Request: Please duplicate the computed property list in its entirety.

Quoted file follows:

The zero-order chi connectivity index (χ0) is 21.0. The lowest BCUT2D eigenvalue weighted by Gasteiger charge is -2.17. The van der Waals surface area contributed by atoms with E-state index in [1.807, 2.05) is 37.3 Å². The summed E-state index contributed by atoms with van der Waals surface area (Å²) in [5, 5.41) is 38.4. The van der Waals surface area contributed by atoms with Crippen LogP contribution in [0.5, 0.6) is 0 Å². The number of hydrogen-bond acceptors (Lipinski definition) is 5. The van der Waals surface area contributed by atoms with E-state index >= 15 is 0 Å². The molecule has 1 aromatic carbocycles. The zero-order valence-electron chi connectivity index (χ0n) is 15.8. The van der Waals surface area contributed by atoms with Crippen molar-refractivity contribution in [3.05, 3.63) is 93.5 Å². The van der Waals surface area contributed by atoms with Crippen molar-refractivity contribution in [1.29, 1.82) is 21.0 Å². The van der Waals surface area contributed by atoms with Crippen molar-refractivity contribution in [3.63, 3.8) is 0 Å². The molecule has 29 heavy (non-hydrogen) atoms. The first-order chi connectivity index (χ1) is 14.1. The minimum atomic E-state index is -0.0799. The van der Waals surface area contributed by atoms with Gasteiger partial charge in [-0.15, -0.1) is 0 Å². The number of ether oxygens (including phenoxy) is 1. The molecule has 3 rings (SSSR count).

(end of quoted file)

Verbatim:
The zero-order chi connectivity index (χ0) is 21.0. The lowest BCUT2D eigenvalue weighted by Gasteiger charge is -2.17. The van der Waals surface area contributed by atoms with E-state index in [1.807, 2.05) is 37.3 Å². The summed E-state index contributed by atoms with van der Waals surface area (Å²) in [5, 5.41) is 38.4. The van der Waals surface area contributed by atoms with Crippen LogP contribution in [0.5, 0.6) is 0 Å². The number of hydrogen-bond acceptors (Lipinski definition) is 5. The van der Waals surface area contributed by atoms with E-state index >= 15 is 0 Å². The molecule has 1 aromatic carbocycles. The zero-order valence-electron chi connectivity index (χ0n) is 15.8. The van der Waals surface area contributed by atoms with Crippen molar-refractivity contribution in [3.05, 3.63) is 93.5 Å². The van der Waals surface area contributed by atoms with Crippen molar-refractivity contribution in [1.29, 1.82) is 21.0 Å². The van der Waals surface area contributed by atoms with Crippen molar-refractivity contribution in [3.63, 3.8) is 0 Å². The molecule has 29 heavy (non-hydrogen) atoms. The first-order chi connectivity index (χ1) is 14.1. The minimum atomic E-state index is -0.0799. The van der Waals surface area contributed by atoms with Gasteiger partial charge in [-0.15, -0.1) is 0 Å². The number of ether oxygens (including phenoxy) is 1. The molecule has 3 rings (SSSR count).